The first quad-copter build day was held at Tokyo HackerSpace on the 26th of January, 2014. Yves had been collecting parts for the build for some time, but was hesitant to get started. An aversion to power tools as well as realizing the absolute power the motors and blades he chose made him opt to wait till he had all the safety considerations in place before proceeding.
But finally he set a date, and invited all the members down to help/watch him start his adventure.
The RTC8564 is my favorite clock IC. What makes it particularly exceptional for wireless sensors is the highly configurable countdown timer (although the alarm unit is exceptional as well).
The datasheet may be found here.
My extensive Arduino library my be found on my GitHub.
After performing a demonstration of the version 0.9 code and hardware to the hackerspace a few months back, I finally got around to finishing up the major features, dressing it and calling it done (for now).
I admit to some lazyness, but the winter holidays played some part in my delay.
This simple flashlight can suck every available bit of power remaining out of 'dead' batteries.
When your AA battery no longer has enough power to run your electric tooth-brush or power the tv remote, pop it into this flashlight to get some more use out of it before chucking it in the recycle bin.
The THS membership box will have a two button interface for the user to operate the machine. One will select a membership payment, and the other will select a 1000 yen donation. I wanted to be sure that the user knew intuitively when a particular option was available. In addition to the UI, these buttons play a role in the administration menu as well.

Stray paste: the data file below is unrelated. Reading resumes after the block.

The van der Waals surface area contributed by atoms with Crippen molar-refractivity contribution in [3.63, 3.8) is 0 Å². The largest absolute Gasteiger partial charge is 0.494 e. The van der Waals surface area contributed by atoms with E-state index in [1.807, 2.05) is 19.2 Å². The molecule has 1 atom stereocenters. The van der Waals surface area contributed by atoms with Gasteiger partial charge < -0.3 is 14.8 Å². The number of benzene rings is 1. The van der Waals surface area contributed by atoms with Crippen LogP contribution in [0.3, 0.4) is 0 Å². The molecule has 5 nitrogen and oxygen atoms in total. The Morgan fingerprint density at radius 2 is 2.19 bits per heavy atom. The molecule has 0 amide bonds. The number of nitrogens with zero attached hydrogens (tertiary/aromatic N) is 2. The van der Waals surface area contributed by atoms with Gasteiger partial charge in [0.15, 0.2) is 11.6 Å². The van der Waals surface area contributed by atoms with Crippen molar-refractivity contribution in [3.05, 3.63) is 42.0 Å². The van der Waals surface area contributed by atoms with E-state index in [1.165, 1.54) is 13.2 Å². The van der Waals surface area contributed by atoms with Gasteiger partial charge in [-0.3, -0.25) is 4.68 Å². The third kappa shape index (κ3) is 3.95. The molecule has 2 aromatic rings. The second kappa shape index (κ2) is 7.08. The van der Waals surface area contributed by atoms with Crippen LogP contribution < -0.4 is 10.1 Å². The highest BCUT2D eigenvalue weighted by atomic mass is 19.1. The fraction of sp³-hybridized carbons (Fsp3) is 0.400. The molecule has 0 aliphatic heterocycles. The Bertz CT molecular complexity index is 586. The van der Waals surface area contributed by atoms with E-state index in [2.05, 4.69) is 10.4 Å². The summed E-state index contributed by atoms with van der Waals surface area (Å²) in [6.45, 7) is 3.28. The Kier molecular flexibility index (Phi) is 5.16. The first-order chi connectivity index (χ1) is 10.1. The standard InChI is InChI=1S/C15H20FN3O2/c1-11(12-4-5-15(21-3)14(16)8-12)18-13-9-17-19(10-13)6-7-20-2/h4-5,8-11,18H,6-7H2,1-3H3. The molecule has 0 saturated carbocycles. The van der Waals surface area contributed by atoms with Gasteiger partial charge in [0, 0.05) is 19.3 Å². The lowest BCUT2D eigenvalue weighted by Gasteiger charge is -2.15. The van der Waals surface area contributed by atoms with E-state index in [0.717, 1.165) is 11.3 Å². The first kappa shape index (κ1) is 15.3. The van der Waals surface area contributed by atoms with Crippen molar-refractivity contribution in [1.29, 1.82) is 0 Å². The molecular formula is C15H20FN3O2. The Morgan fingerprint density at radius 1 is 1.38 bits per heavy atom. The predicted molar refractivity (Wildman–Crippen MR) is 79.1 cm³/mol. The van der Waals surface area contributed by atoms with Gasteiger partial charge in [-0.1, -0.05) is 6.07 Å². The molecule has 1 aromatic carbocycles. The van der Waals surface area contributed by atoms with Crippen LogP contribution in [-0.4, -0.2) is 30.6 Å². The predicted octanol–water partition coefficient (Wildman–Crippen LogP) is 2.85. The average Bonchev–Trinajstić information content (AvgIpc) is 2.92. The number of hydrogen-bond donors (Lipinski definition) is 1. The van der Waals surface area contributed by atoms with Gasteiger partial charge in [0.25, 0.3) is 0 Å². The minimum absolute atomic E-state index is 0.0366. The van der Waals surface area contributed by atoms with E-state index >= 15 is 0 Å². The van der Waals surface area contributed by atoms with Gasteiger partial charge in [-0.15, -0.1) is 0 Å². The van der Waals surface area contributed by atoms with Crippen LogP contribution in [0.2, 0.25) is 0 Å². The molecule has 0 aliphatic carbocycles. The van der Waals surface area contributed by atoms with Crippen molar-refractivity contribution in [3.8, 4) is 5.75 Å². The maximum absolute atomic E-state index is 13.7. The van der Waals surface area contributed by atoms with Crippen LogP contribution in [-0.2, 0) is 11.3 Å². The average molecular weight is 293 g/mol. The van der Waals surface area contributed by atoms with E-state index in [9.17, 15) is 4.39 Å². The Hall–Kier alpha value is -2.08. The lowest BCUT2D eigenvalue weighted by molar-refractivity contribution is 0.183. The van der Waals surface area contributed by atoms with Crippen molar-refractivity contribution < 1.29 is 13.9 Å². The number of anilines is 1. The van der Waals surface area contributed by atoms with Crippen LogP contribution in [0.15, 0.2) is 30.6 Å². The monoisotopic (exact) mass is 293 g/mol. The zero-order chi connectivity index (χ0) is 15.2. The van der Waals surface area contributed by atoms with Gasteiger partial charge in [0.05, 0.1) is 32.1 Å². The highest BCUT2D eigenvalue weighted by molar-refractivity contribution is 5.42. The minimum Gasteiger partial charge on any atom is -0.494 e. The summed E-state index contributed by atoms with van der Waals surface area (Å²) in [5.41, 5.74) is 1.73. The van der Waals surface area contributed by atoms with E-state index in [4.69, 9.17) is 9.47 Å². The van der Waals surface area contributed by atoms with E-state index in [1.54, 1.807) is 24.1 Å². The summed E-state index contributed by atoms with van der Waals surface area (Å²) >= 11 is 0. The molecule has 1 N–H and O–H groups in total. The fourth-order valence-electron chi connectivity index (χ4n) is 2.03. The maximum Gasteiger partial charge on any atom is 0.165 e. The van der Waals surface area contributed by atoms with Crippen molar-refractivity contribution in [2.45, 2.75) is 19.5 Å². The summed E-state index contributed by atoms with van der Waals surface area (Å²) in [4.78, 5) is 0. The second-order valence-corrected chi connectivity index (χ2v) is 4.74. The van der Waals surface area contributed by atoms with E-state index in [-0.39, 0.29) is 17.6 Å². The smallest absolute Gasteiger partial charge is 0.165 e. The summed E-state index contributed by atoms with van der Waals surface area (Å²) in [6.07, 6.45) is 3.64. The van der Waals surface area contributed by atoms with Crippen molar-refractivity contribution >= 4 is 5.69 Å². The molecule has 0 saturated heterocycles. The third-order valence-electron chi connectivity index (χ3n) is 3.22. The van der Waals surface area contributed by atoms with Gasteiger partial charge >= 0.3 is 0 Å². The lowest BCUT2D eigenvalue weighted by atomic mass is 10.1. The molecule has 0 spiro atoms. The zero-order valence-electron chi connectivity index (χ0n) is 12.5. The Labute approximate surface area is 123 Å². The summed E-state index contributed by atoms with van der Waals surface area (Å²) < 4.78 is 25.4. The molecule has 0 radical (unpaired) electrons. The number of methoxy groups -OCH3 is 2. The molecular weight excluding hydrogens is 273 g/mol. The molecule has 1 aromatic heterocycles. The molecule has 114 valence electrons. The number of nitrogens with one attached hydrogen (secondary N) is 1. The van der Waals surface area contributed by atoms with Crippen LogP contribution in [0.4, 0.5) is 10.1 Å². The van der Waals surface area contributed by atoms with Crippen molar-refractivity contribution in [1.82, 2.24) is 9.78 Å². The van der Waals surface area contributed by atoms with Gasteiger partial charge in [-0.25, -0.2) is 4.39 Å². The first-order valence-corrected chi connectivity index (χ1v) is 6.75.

Well, I got around to finishing up the board. Fixing all my mistakes only took about an hour, and as soon as I did so, the board routing was incredibly fast. As you can see, its much more efficient and clean.
You may remember in my last post about the bill acceptor project that I had made a preliminary pin count and started assigning functions to the various Arduino pins.
The next step was to input the schematic to Eagle and start laying out the pcb. Capturing the schematic was no problem, and went rather quickly, but I soon discovered that in my hast I had not considered a lot of layout issues that would only become apparent in the board layout.
Today's task is to start planning out the project, how it should function and to get a rough idea of what the hardware will look like.
This will be a long blog (wall of text alert) so settle in with a drink and some tunes and take your time with it. I am sorry to say that I have not prepared any images to accompany this one, but may add some in later.
The purpose of this blog is to illustrate how to go about bringing up a project step by step.
In this step of the THS Membership Box, we wire up the bill acceptor to the Arduino and start some very simple Arduino code.
The bill acceptor output is a pulse, which starts high, then drops to a logic low for a short period of time before returning to high. I have already set the bill acceptor and tested it to output 1 pulse per 1000 yen. Thus, a 1000 yen bill outputs 1 pulse, a 5000 yen bill outputs 5 pulses and a 10000 yen bill outputs 10 pulses.
In the image above, you can see a few of the pulses output by the NV10USB bill acceptor.
While we do have the option of reading the bill validation data over USB, the pulse output is just so much simpler to work with. It should be a simple matter to hook the output to the interupt pin of an Arduino and simply count out pulses.
I set the NV10 to output 1 pulse for 1000 yen, 5 pulses for 5000 yen, and 10 pulses for 10000 yen bills.